Tesco remains the market leader in terms of market share and net profit in the United Kingdom. In addition, the company is pursuing a unique marketing strategy based on a rich database of ten million customers, customer panels and mailed questionnaires to enable consumers to redefine Tesco to best meet the needs of customers. their needs and expectations. 19659002] Asda has grown by 10% a year, meanwhile, and is a viable competitor for Tesco. Another player, Sainsbury, has been losing market share since 1995 due to the failure to run a high-priced alternative. Safeway, still a major player and family name in the UK food market, filed for bankruptcy in 2005 and then merged with William Morrison. These four actors globally represent 72.5% of the industry, in 2005.
Price wars in the oligopolistic market of the British grocery store have affected more than Tesco and Asda . Both companies played a strategic Hawk-Dove game, in which both players play the role of Hawks. The resulting stock has hurt the business prospects of independent retailers, such as local grocery stores and food stores, most of which have closed their doors. In addition, local businesses across the entire UK grocery store value chain, such as suppliers and distributors, have also been negatively impacted.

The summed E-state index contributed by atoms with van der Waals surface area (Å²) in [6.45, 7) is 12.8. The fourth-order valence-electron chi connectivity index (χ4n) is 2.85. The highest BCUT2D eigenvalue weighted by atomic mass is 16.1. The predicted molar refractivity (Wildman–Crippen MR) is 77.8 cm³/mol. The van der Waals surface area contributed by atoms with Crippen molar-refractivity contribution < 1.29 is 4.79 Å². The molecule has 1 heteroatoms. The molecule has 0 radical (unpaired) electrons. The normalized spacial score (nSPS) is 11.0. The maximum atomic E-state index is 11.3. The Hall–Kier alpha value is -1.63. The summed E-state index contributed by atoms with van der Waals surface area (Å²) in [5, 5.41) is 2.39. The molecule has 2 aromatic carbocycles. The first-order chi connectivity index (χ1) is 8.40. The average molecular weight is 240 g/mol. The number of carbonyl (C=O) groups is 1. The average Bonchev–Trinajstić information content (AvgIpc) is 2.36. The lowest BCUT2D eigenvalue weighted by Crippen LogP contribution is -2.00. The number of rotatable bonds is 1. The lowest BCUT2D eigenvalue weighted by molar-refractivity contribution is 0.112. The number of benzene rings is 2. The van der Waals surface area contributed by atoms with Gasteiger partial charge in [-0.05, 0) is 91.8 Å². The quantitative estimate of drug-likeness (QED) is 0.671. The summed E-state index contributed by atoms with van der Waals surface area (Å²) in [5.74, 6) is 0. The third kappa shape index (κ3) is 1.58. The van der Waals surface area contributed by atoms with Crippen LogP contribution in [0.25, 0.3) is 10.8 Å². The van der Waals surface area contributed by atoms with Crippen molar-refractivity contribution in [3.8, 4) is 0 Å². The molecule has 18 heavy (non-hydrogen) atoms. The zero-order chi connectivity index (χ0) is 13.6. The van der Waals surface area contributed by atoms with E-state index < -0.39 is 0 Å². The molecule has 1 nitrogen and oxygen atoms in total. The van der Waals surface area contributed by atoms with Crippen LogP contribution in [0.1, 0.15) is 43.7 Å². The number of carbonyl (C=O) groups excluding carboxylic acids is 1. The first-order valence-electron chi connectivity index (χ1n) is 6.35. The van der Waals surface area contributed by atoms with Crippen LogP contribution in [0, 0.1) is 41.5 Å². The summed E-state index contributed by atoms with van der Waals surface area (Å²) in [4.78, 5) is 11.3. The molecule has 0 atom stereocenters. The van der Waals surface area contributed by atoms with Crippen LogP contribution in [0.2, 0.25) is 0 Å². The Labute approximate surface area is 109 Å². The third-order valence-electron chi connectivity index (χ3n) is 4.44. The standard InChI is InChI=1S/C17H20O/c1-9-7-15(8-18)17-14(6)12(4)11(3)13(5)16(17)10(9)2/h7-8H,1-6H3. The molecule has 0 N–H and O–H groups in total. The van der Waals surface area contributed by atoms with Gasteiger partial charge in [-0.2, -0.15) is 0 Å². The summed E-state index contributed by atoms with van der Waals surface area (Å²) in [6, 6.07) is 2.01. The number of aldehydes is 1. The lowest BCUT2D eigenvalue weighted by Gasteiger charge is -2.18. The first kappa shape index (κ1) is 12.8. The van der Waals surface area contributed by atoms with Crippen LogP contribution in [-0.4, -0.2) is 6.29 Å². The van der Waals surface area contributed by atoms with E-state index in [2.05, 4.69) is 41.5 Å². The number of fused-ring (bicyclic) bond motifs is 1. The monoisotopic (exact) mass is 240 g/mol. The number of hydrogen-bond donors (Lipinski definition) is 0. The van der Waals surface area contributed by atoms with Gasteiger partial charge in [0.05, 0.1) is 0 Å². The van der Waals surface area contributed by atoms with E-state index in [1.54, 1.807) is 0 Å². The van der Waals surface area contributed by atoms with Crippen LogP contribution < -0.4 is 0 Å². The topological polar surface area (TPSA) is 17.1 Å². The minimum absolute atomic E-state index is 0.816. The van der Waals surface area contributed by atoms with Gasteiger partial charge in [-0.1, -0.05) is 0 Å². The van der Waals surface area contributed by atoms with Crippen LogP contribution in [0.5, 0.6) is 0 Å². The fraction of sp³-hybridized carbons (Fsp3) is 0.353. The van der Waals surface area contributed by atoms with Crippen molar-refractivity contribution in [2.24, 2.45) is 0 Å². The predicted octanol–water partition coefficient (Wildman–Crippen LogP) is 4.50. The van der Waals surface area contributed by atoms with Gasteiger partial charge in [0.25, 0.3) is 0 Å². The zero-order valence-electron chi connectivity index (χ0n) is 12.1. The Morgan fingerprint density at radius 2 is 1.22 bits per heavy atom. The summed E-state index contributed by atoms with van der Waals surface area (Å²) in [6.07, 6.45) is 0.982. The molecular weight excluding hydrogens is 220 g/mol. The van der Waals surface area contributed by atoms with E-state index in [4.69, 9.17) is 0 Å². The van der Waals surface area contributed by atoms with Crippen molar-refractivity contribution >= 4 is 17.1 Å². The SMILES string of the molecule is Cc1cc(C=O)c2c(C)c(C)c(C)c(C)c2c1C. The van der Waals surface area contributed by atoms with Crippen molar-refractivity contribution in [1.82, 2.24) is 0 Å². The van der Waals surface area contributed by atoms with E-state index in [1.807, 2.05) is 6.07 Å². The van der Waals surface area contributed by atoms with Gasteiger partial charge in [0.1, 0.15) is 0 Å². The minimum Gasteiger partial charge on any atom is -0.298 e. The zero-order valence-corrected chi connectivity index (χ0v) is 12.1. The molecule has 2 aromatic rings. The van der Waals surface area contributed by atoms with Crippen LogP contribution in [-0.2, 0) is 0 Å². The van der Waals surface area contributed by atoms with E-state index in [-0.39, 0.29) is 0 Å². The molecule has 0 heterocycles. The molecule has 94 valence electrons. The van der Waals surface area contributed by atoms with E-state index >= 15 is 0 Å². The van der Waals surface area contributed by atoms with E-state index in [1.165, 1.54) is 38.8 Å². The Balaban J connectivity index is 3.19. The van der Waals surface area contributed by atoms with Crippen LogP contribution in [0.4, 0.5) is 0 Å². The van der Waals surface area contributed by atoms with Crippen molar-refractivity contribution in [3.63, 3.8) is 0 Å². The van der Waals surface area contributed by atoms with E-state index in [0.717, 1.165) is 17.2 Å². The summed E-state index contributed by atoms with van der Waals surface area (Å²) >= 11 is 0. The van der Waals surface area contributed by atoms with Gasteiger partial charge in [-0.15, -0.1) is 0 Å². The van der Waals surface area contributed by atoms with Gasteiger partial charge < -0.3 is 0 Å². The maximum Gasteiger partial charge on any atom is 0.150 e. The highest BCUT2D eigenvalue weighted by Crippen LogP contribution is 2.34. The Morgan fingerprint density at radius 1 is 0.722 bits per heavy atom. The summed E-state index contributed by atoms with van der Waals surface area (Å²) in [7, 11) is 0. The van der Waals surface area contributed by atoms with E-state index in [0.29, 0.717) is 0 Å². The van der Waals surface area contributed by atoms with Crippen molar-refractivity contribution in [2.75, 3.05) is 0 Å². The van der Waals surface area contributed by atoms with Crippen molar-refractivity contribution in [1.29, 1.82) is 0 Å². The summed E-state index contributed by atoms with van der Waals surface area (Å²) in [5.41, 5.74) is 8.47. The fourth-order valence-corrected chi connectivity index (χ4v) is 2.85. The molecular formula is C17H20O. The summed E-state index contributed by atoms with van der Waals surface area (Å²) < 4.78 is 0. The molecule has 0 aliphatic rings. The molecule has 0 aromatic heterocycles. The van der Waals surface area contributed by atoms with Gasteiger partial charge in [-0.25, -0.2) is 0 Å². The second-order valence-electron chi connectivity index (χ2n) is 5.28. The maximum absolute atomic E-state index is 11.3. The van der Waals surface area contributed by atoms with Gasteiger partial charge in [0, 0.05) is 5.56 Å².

Tesco and Asda are following this strategy since Asda entered the market in June 1999. Will likely result in further consolidation within the grocery industry in the United Kingdom. United, with no more than four dominant players in this field – with the largest market share in Tesco and Asda.